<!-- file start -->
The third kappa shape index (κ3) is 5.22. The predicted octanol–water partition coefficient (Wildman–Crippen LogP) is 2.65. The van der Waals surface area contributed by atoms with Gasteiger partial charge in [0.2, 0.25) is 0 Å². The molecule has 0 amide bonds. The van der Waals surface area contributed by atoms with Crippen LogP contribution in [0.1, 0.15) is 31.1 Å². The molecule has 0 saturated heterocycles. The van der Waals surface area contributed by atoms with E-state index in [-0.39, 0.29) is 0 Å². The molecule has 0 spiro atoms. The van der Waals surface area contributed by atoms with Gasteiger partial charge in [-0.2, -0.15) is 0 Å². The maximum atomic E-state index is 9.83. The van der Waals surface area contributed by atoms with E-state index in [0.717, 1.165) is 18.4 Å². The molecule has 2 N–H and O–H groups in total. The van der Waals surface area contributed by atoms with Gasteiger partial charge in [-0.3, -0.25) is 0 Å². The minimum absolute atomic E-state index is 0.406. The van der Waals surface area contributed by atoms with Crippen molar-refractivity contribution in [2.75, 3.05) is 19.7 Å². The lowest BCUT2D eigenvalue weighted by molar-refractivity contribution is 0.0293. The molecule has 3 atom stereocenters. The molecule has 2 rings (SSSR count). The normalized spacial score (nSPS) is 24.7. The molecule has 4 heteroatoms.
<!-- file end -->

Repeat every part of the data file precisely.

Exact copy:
The third kappa shape index (κ3) is 5.22. The predicted octanol–water partition coefficient (Wildman–Crippen LogP) is 2.65. The van der Waals surface area contributed by atoms with Gasteiger partial charge in [0.2, 0.25) is 0 Å². The molecule has 0 amide bonds. The van der Waals surface area contributed by atoms with Crippen LogP contribution in [0.1, 0.15) is 31.1 Å². The molecule has 0 saturated heterocycles. The van der Waals surface area contributed by atoms with E-state index in [-0.39, 0.29) is 0 Å². The molecule has 0 spiro atoms. The van der Waals surface area contributed by atoms with Gasteiger partial charge in [-0.2, -0.15) is 0 Å². The maximum atomic E-state index is 9.83. The van der Waals surface area contributed by atoms with E-state index in [0.717, 1.165) is 18.4 Å². The molecule has 2 N–H and O–H groups in total. The van der Waals surface area contributed by atoms with Gasteiger partial charge in [-0.3, -0.25) is 0 Å². The minimum absolute atomic E-state index is 0.406. The van der Waals surface area contributed by atoms with Crippen molar-refractivity contribution in [2.75, 3.05) is 19.7 Å². The lowest BCUT2D eigenvalue weighted by molar-refractivity contribution is 0.0293. The molecule has 3 atom stereocenters. The molecule has 2 rings (SSSR count). The normalized spacial score (nSPS) is 24.7. The molecule has 4 heteroatoms.